Saturday, February 23, 2019

The Saturday Snapshot #28



    
     At home, I was never much for going to synagogue. Oh, I'd go, if my wife wanted to. Though really I was more performing my husbandly duty of keeping her company than fulfilling any personal desire to visit a place of worship related to my religion.  And lately, not even that.
     Out of town, however, is an entirely different matter. A sailor-finds-religion-in-port type of thing, where synagogues become a little bit of home turf in a foreign land. I have visited temples from Bridgetown to Vilnius to Jerusalem, gone to Sabbath services from London to Taipei, seen the historic buildings in Newport (the Touro Synagogue, built in 1761) and Charleston (blundering into Kahal Kadosh Beth Elohim, its congregation founded in 1749, stupidly 
never imagining it would still be in use, clomping inside in my big cargo shorts and short-sleeved sports shirt, crashing some poor kid's bar mitzvah, finding myself, trapped and aghast, amidst hatted ladies and men in linen suits). 
     Punishment perhaps. 
     My first thought, receiving this charmingly off-kilter photo of the Magen David Synagogue in Mumbai, sent by my friend Michael Cooke, who is on a speaking tour of India, was, "So it's not just me."
     His accompanying note was concise:
    "With a sand-bagged guard hut in Mumbai. Beautiful building inside and out."
     There are 4,500 Jews in India, a nation of a billion people, and the Magen David Synagogue, built in 1861, has a school that accepts non-Jews; indeed, it has to be the only synagogue school where 98 percent of the students are Muslim. Jews have been in India nearly 2,000 years; in Kerala there are two "Jew Streets."
     There are actually eight synagogues in Mumbai; most modest, but grander than the Mogen David is the newer, larger,  but also blue Keneseth Eliyahoo Synagogue, built in 1884. 

     As well as a Chabad house that was occupied during the 2008 terrorist attacks across the city. Which explains the sandbagged security post. Synagogues abroad tend to be fortified, out of necessity. I remember visiting the Grand Synagogue in Rome. To get into its lovely Babylonian-style sanctuary, visitors must pass through one of those tight, 90-degree turn, bullet-proof security chambers, where one door clicks before the other opens. The grim result of an 1982 PLO attack where terrorists rushed in, firing machine guns and hurling grenades, wounding 37 people and killed a toddler.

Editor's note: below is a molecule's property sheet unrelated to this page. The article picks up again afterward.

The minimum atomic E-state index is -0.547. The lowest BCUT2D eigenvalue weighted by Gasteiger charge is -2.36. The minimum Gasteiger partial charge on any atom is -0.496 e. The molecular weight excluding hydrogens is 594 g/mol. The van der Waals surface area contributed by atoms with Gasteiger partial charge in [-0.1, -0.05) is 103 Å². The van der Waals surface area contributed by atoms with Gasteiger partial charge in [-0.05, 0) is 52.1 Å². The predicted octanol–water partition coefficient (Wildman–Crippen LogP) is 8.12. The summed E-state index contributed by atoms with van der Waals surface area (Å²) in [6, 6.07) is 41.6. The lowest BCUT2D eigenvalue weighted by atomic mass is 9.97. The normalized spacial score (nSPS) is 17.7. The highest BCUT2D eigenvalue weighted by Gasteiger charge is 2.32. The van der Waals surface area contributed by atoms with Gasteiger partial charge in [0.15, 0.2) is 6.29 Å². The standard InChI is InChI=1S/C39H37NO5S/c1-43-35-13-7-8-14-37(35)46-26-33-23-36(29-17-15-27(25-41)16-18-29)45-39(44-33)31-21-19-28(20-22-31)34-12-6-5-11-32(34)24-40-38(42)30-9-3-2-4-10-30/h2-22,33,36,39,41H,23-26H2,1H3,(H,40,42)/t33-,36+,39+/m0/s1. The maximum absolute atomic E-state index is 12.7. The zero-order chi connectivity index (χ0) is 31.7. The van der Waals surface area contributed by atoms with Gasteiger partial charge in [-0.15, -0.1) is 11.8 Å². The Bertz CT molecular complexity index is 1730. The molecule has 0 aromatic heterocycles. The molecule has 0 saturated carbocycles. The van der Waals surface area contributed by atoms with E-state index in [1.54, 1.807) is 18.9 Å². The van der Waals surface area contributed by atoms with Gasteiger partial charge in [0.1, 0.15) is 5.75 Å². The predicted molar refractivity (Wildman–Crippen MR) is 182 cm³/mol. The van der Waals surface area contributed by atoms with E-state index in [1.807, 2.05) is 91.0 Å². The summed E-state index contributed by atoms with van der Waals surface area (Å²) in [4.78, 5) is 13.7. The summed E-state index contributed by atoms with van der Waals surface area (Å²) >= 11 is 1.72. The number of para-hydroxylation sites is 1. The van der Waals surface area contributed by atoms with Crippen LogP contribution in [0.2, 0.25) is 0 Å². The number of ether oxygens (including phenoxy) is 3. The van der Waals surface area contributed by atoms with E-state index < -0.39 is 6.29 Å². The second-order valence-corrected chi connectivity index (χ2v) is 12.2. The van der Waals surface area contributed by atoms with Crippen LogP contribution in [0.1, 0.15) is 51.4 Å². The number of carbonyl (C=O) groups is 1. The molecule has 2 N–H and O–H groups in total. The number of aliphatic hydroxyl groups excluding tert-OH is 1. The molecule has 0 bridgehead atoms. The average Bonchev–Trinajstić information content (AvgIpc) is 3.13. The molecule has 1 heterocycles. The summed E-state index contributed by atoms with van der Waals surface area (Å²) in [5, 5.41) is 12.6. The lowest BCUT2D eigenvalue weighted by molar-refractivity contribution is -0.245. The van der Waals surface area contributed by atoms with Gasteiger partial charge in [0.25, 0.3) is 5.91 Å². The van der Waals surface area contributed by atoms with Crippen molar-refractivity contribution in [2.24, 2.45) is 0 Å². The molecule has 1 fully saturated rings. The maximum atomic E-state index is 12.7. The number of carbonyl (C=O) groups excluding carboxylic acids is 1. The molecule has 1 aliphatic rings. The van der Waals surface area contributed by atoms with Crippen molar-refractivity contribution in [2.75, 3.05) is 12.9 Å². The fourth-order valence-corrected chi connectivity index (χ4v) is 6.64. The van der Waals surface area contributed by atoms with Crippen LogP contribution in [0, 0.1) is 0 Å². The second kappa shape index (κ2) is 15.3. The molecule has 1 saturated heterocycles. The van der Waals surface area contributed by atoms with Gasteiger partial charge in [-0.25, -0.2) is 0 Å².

It seemed poignant, in the sprawling Eternal City, where you can freely wander in and out of half the churches in Christendom, including the St. Peter's. But the Jews need police with machine guns in front of theirs. Maybe that's also a reason I visit; to show support for the beleaguered community that I belong to, a tiny and dwindling tribe, hated and attacked in all places and at all times, yet accused of secretly running the world.

3 comments:

  1. This is exactly why, while I sympathize to some extent with the plight of the Palestinian people, I can't get too indignant about it. Stuff like this, the Munich massacre, the Achille Lauro, Entebbe, etc., not only burns through my sympathy, it makes make me think that if the fortunes of war had favored the Palestinians, they would be just as brutal toward their Jewish neighbors, if not more.

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  2. You mean you're not secretly trying to run the world. From your headquarters in Northbrook.
    I've visited a few Synagogues with Jewish friends over the years. Always welcomed, but nobody ever tried to convert me. Not a proselyting religion.
    Just finished a review of "A Specter Haunting Europe: The Myth of Jewish Bolshevism," by Paul Hanebrink. Tries to explain how Jews came to be seen as both rapacious capitalists and the vanguard of international communism. Looks like a worthy read.

    Tom

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